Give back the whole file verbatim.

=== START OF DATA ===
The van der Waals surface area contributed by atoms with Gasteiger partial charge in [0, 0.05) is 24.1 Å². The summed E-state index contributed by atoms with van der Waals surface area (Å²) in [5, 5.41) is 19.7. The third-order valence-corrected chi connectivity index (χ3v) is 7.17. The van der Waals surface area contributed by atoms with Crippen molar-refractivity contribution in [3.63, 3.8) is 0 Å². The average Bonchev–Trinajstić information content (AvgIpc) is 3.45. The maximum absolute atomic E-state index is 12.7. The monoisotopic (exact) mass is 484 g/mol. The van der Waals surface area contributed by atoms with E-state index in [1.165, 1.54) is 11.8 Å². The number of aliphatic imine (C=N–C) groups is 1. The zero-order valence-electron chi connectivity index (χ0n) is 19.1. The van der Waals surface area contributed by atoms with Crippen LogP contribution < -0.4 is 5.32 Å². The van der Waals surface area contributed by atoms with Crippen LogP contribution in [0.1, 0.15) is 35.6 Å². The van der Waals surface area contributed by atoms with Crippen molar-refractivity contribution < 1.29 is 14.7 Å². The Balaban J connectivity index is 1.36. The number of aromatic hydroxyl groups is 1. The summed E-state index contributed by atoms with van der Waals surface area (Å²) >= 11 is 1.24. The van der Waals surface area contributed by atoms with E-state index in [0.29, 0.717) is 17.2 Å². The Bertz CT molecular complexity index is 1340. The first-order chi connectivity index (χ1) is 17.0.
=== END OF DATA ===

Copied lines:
The van der Waals surface area contributed by atoms with Gasteiger partial charge in [0, 0.05) is 24.1 Å². The summed E-state index contributed by atoms with van der Waals surface area (Å²) in [5, 5.41) is 19.7. The third-order valence-corrected chi connectivity index (χ3v) is 7.17. The van der Waals surface area contributed by atoms with Crippen molar-refractivity contribution in [3.63, 3.8) is 0 Å². The average Bonchev–Trinajstić information content (AvgIpc) is 3.45. The maximum absolute atomic E-state index is 12.7. The monoisotopic (exact) mass is 484 g/mol. The van der Waals surface area contributed by atoms with E-state index in [1.165, 1.54) is 11.8 Å². The number of aliphatic imine (C=N–C) groups is 1. The zero-order valence-electron chi connectivity index (χ0n) is 19.1. The van der Waals surface area contributed by atoms with Crippen LogP contribution < -0.4 is 5.32 Å². The van der Waals surface area contributed by atoms with Crippen LogP contribution in [0.1, 0.15) is 35.6 Å². The van der Waals surface area contributed by atoms with Crippen molar-refractivity contribution < 1.29 is 14.7 Å². The Balaban J connectivity index is 1.36. The number of aromatic hydroxyl groups is 1. The summed E-state index contributed by atoms with van der Waals surface area (Å²) >= 11 is 1.24. The van der Waals surface area contributed by atoms with E-state index in [0.29, 0.717) is 17.2 Å². The Bertz CT molecular complexity index is 1340. The first-order chi connectivity index (χ1) is 17.0.